People forget.  You aren’t important to them.  And they aren’t going to remember you unless you stay in front of them.  It isn’t your customer’s job to remember you.  It ‘s your job to remind them you’re here and would love to have their business.

5.  Getting feedback from the wrong people

Are you asking your friends or family members for feedback about your products or service?  What do friends do? Encourage you!  They’re afraid of hurting your feelings because they want to remain your friend.

Or perhaps you are posting pictures on a Facebook group that you belong to and asking people to tell you what they think.  These types of groups have members of all levels of experience.  You may be getting input and suggestions from some who are even greener than you are.  More experienced people usually won’t take the time to critique you because they either don’t want to discourage you or they are just too busy with their own business.

The people to ask are your customers and potential customers.  When I first started my business, I put together a group of potential customers that I had met through networking and organized a breakfast referral group.  During these breakfasts, I would frequently bring in a gift (either the actual gift or a photo of it) and ask for their opinion. We shared opinions as well as ideas and referrals.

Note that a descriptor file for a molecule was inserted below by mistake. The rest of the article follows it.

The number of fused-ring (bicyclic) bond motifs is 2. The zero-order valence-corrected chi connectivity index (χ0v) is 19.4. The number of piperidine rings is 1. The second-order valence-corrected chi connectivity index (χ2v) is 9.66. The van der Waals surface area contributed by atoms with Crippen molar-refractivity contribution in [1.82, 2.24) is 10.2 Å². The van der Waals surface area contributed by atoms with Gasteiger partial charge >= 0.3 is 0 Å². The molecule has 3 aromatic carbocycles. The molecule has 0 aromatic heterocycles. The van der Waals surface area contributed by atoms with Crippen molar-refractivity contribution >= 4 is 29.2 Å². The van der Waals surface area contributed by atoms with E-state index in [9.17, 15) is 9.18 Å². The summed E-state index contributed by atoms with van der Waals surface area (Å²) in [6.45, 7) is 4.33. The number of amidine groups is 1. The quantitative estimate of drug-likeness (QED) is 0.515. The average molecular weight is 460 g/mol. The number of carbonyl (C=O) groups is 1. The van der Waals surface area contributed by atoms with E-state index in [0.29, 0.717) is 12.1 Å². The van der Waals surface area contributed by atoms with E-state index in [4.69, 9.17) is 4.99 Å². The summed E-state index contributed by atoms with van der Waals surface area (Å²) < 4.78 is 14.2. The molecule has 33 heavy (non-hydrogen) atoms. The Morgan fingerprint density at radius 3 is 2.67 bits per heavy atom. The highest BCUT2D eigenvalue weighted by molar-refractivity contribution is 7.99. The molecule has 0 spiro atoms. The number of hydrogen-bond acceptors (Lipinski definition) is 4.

6.  Neglecting to build an email list

This is a mistake that I made in the beginning of my business.  I thought that all I needed to do was sell a good product and provide good service and they would become repeat buyers.

Not so.

I was super wrong.  I should have collected emails from every customer and even created ways to get emails from potential customers who visited my store inside our local antique mall.

This goes back to Reason #4.  Without an email list or even a direct mail list, there was no way to reach them with ideas for new gifts or even to remind them that the birthday person they ordered a gift for last year has a birthday coming up this year.

7. Thinking that Social Media Marketing is Marketing